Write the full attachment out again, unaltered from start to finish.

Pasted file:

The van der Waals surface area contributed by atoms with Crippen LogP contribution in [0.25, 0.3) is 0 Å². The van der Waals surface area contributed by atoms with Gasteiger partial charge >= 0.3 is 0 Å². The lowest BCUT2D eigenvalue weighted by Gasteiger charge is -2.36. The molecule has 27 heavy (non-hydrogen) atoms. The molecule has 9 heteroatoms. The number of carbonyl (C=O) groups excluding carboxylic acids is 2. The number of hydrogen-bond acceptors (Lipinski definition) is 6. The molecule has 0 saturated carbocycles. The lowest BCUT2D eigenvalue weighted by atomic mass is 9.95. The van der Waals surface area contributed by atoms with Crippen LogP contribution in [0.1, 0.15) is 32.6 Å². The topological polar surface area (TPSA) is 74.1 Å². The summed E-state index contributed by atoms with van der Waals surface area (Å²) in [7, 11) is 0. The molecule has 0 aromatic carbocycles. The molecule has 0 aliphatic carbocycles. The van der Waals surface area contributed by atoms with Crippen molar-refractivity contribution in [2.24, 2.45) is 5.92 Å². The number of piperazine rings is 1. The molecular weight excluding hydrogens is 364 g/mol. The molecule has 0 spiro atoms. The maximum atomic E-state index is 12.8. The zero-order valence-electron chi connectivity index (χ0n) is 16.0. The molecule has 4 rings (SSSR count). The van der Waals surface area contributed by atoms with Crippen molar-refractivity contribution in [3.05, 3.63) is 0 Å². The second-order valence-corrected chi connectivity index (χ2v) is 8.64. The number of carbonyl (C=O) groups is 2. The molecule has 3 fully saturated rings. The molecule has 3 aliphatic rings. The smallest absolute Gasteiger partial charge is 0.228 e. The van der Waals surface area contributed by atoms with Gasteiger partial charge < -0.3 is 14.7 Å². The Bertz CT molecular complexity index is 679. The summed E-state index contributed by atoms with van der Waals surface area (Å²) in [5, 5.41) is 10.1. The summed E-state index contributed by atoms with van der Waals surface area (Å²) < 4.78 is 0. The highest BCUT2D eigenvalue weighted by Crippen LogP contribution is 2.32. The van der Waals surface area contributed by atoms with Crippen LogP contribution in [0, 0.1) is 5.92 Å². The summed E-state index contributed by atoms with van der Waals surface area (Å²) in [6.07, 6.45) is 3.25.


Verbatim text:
The van der Waals surface area contributed by atoms with Crippen LogP contribution in [0.25, 0.3) is 0 Å². The van der Waals surface area contributed by atoms with Gasteiger partial charge >= 0.3 is 0 Å². The lowest BCUT2D eigenvalue weighted by Gasteiger charge is -2.36. The molecule has 27 heavy (non-hydrogen) atoms. The molecule has 9 heteroatoms. The number of carbonyl (C=O) groups excluding carboxylic acids is 2. The number of hydrogen-bond acceptors (Lipinski definition) is 6. The molecule has 0 saturated carbocycles. The lowest BCUT2D eigenvalue weighted by atomic mass is 9.95. The van der Waals surface area contributed by atoms with Crippen LogP contribution in [0.1, 0.15) is 32.6 Å². The topological polar surface area (TPSA) is 74.1 Å². The summed E-state index contributed by atoms with van der Waals surface area (Å²) in [7, 11) is 0. The molecule has 0 aromatic carbocycles. The molecule has 0 aliphatic carbocycles. The van der Waals surface area contributed by atoms with Crippen molar-refractivity contribution in [2.24, 2.45) is 5.92 Å². The number of piperazine rings is 1. The molecular weight excluding hydrogens is 364 g/mol. The molecule has 0 spiro atoms. The maximum atomic E-state index is 12.8. The zero-order valence-electron chi connectivity index (χ0n) is 16.0. The molecule has 4 rings (SSSR count). The van der Waals surface area contributed by atoms with Crippen molar-refractivity contribution in [3.05, 3.63) is 0 Å². The second-order valence-corrected chi connectivity index (χ2v) is 8.64. The number of carbonyl (C=O) groups is 2. The molecule has 3 fully saturated rings. The molecule has 3 aliphatic rings. The smallest absolute Gasteiger partial charge is 0.228 e. The van der Waals surface area contributed by atoms with Gasteiger partial charge < -0.3 is 14.7 Å². The Bertz CT molecular complexity index is 679. The summed E-state index contributed by atoms with van der Waals surface area (Å²) in [5, 5.41) is 10.1. The summed E-state index contributed by atoms with van der Waals surface area (Å²) < 4.78 is 0. The highest BCUT2D eigenvalue weighted by Crippen LogP contribution is 2.32. The van der Waals surface area contributed by atoms with Crippen LogP contribution in [0, 0.1) is 5.92 Å². The summed E-state index contributed by atoms with van der Waals surface area (Å²) in [6.07, 6.45) is 3.25.